In addition, for the twenty-seven pages of internal USDA Investigatory Memoranda withheld in part, Caulfield testified that the portions withheld were "essentially a USDA discussion of a variety of toxic effects that were either derived from [HLS's] study records or [that the USDA] had seen during their on-site visitations to [HLS's] laboratory in 1997." (Day 1 Tr. 54:21-24.) For the documents categorized as internal HLS memoranda, Caulfield stated that the pages and portions withheld from these documents "contain discussions either with internal HLS scientists or in some instances with [HLS] customers on the effects of the test compound that were seen in [HLS's] studies[.]" (Day 1 Tr. 57:25-58:4.) In addition, Caulfield recalled that the redacted portions of the fifty-six pages of IACUC records were "minutes discussing, or program reviews discussing particular protocols[.]" (Day 1 Tr. 59:17-20.) Finally, Caulfield testified that information withheld from the seven pages categorized as miscellaneous records pertaining to animal cages relate to a proprietary design created by HLS for primate caging. (Day 1 Tr. 53:20-24.) He recalled that the information redacted was "design schematics and drawings of the like." (Day 1 Tr. 53:24-25.)
Caulfield testified that he represented HLS in its discussions with the USDA as to what information should be redacted from the pages at issue in this case. (Day 1 Tr. 87:18-24.) He stated that during his conversations with the USDA about releasing the records at issue, "his primary concern at the time was that [they] not release records that were reflective of the effects of drugs or any of the particulars . . . that were under the auspices of the confidentiality agreement." (Day 1 Tr. 88:2-7.) Caulfield testified that he believed that all of the records at issue, except for the miscellaneous records pertaining to animal cages and some IACUC records, would contain information about HLS's standard operating procedures ("SOPs").*fn6 He explained that SOPs "drive how [data] are collected," and are required by the Federal Good Laboratory Practice Regulations "to ensure the quality and integrity of the data." (Day 1 Tr. 74:4-10.) He stated that HLS "do[es] not share them with any of [their competitors or any other third parties," except for regulators and sometimes clients. (Day 1 Tr. 75:10-11.)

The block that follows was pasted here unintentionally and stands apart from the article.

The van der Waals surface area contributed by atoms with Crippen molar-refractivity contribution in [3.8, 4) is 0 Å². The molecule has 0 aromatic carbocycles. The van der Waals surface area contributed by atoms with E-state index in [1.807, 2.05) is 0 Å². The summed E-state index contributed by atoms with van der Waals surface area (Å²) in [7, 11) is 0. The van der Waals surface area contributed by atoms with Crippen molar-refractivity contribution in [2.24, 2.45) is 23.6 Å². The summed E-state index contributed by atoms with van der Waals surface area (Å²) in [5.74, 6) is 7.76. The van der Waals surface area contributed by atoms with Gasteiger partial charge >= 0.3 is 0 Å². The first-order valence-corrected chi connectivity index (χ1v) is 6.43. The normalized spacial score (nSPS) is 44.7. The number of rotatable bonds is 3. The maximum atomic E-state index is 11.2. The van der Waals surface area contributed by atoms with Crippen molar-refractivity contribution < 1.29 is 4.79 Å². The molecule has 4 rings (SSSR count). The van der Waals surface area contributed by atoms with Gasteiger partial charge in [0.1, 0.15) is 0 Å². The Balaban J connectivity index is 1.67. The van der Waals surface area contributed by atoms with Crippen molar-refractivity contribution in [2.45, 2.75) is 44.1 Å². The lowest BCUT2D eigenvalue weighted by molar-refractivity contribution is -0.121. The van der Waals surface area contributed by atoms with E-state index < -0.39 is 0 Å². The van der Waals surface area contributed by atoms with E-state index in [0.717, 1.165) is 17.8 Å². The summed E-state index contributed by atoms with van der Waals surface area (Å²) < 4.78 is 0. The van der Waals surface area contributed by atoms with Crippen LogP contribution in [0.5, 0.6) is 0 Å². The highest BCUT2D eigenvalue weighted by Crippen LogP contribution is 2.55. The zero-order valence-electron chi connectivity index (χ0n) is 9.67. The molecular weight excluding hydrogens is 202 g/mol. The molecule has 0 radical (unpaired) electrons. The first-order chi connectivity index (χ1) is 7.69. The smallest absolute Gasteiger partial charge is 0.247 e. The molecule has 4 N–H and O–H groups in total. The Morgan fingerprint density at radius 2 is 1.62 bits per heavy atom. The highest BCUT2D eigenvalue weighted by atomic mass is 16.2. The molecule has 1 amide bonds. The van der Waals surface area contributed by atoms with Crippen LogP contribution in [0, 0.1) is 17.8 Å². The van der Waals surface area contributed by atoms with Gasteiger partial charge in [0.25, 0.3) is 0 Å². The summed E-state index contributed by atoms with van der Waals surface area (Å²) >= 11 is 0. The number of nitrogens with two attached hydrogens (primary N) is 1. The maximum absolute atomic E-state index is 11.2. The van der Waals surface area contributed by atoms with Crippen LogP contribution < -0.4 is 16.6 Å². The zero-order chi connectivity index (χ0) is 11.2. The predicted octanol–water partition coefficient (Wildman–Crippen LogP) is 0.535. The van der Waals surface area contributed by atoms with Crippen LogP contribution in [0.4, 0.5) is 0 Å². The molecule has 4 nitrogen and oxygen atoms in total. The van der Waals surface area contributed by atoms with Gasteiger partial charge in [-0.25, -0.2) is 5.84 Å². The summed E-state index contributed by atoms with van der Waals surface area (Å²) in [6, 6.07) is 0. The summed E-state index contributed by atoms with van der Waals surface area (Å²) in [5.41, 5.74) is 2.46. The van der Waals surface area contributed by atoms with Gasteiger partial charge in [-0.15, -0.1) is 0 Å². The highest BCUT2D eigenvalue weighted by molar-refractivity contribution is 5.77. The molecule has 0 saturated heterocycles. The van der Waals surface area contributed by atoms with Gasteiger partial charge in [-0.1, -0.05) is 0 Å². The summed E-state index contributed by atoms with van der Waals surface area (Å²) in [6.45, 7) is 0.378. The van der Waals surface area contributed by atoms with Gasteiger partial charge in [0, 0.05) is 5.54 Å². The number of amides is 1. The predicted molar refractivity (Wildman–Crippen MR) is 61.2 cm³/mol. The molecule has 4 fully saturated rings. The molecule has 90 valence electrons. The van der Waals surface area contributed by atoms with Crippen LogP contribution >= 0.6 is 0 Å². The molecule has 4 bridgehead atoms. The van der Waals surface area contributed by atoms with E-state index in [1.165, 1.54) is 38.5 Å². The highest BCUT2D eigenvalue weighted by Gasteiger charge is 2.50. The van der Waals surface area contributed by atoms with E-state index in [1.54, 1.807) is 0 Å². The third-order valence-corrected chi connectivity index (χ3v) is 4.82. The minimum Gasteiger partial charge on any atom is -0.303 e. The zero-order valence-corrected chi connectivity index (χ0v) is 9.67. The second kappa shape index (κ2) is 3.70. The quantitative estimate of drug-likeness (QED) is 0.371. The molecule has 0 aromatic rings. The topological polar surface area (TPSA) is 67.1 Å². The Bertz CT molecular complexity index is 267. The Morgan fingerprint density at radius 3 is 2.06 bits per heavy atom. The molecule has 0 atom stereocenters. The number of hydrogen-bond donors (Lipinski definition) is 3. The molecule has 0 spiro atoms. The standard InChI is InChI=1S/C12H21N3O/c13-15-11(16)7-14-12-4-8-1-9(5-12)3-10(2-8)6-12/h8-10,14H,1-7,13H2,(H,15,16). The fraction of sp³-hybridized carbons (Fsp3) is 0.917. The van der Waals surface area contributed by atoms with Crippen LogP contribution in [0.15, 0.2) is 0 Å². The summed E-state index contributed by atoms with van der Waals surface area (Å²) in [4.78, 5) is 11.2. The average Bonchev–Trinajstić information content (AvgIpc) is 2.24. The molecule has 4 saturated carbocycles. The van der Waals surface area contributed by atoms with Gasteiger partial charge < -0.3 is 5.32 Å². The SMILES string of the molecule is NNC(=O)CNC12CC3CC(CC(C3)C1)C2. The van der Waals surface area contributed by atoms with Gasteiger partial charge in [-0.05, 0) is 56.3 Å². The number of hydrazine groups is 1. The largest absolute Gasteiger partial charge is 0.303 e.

Caulfield further testified that it was his opinion based on his previous experience writing or approving HLS's standard operating procedures and fielding regulatory inspections by the FDA assessing HLS' procedures that the withheld records are "susceptible to a reverse engineering" of HLS's SOPs.*fn7 (Day 1 Tr. 77:5-22.)
2. Szot Testimony
Szot testifying as an expert in toxicology, early-stage drug development, and "the relationship between [the pharmaceutical industry] and the retaining of CROs for studies," (Trial Tr. Day 2 ("Day 2 Tr."), 20:9-24, Dec. 17, 2008), stated that the purpose for which he was retained and of his testimony was to discuss his views on confidentiality. (See Day 2 Tr. 95:18-22.) Szot testified that his concerns about confidentiality included whether HLS's customers would perceive disclosure of information as a breach of confidentiality, and "the concept that release of certain types of data can be reverse engineered to find out additional information[,]" but clarified that reverse engineering was not the "central purpose" of his testimony. (Day 2 Tr. 95:12-22, 98:8-18.) He testified that in preparation for his testimony, he had a single visit to HLS that lasted approximately three to four hours at which he had an opportunity to view the documents at issue in their unredacted form before preparing his expert report. (Day 2 Tr. 23:1-5, 21-23.) Szot stated that his purpose during his visit "was not to look at each document and determine the significance of every one," but rather "to determine what type of data was in question and could that data be harmful to HLS or to anyone else." (Day 2 Tr. 24:8-14.) He testified that he used the descriptions of the documents contained in the Vaughn index to create a random sample of documents that included approximately four to five documents from the different categories of documents for a total of approximately thirty documents, and examined these documents in their unredacted form to form his opinions. (See Day 2 Tr. 24:14-25:4; 67:2-8; 72:7-12.) Szot recalled "review[ing] examples of viability records, necropsy and post-mortem records, clinical observation raw data, veterinary treatment requests and IACUC meetings." (Day 2 Tr. 28:9-12.) He also recalled seeing some "documents pertaining to purchasing of animal cages [and] miscellaneous records." (Day 2 Tr. 28:12-14.) Szot could not recall reviewing interim or final test reports but did remember some Huntingdon memoranda. (Day 2 Tr. 28:14-21.) He also reviewed some of HLS's confidential agreements with its customers. (See Day 2 Tr. 29:2-8.) Upon cross-examination, Szot denied reviewing any USDA investigatory records. (Day 2 Tr. 93:20.)